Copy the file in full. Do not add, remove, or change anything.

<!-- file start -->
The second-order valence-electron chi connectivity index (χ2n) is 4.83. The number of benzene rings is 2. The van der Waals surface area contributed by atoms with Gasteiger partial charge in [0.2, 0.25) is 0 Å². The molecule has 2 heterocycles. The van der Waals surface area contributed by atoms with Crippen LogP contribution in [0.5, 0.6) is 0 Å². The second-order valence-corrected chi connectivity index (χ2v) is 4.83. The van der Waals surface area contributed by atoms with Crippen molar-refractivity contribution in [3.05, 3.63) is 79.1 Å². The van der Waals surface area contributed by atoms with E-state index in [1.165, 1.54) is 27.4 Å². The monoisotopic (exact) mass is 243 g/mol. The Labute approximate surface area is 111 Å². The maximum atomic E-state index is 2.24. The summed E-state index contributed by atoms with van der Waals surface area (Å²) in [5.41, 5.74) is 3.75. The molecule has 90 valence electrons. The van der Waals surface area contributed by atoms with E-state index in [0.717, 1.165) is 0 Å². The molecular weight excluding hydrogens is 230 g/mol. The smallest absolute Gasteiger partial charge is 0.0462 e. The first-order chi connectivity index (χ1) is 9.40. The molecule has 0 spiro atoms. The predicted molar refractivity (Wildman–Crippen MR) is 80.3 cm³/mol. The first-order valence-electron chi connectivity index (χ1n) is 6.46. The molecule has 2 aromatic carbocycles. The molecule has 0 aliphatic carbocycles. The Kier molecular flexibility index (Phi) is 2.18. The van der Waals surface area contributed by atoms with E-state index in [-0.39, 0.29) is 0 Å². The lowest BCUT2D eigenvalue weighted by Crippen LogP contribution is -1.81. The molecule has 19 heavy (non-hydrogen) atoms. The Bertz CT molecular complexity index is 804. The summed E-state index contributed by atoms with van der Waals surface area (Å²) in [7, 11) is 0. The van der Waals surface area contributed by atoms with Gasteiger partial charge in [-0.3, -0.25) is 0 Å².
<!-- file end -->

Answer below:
The second-order valence-electron chi connectivity index (χ2n) is 4.83. The number of benzene rings is 2. The van der Waals surface area contributed by atoms with Gasteiger partial charge in [0.2, 0.25) is 0 Å². The molecule has 2 heterocycles. The van der Waals surface area contributed by atoms with Crippen LogP contribution in [0.5, 0.6) is 0 Å². The second-order valence-corrected chi connectivity index (χ2v) is 4.83. The van der Waals surface area contributed by atoms with Crippen molar-refractivity contribution in [3.05, 3.63) is 79.1 Å². The van der Waals surface area contributed by atoms with E-state index in [1.165, 1.54) is 27.4 Å². The monoisotopic (exact) mass is 243 g/mol. The Labute approximate surface area is 111 Å². The maximum atomic E-state index is 2.24. The summed E-state index contributed by atoms with van der Waals surface area (Å²) in [5.41, 5.74) is 3.75. The molecule has 90 valence electrons. The van der Waals surface area contributed by atoms with E-state index in [0.717, 1.165) is 0 Å². The molecular weight excluding hydrogens is 230 g/mol. The smallest absolute Gasteiger partial charge is 0.0462 e. The first-order chi connectivity index (χ1) is 9.40. The molecule has 0 spiro atoms. The predicted molar refractivity (Wildman–Crippen MR) is 80.3 cm³/mol. The first-order valence-electron chi connectivity index (χ1n) is 6.46. The molecule has 2 aromatic carbocycles. The molecule has 0 aliphatic carbocycles. The Kier molecular flexibility index (Phi) is 2.18. The van der Waals surface area contributed by atoms with E-state index in [-0.39, 0.29) is 0 Å². The lowest BCUT2D eigenvalue weighted by Crippen LogP contribution is -1.81. The molecule has 19 heavy (non-hydrogen) atoms. The Bertz CT molecular complexity index is 804. The summed E-state index contributed by atoms with van der Waals surface area (Å²) in [7, 11) is 0. The van der Waals surface area contributed by atoms with Gasteiger partial charge in [-0.3, -0.25) is 0 Å².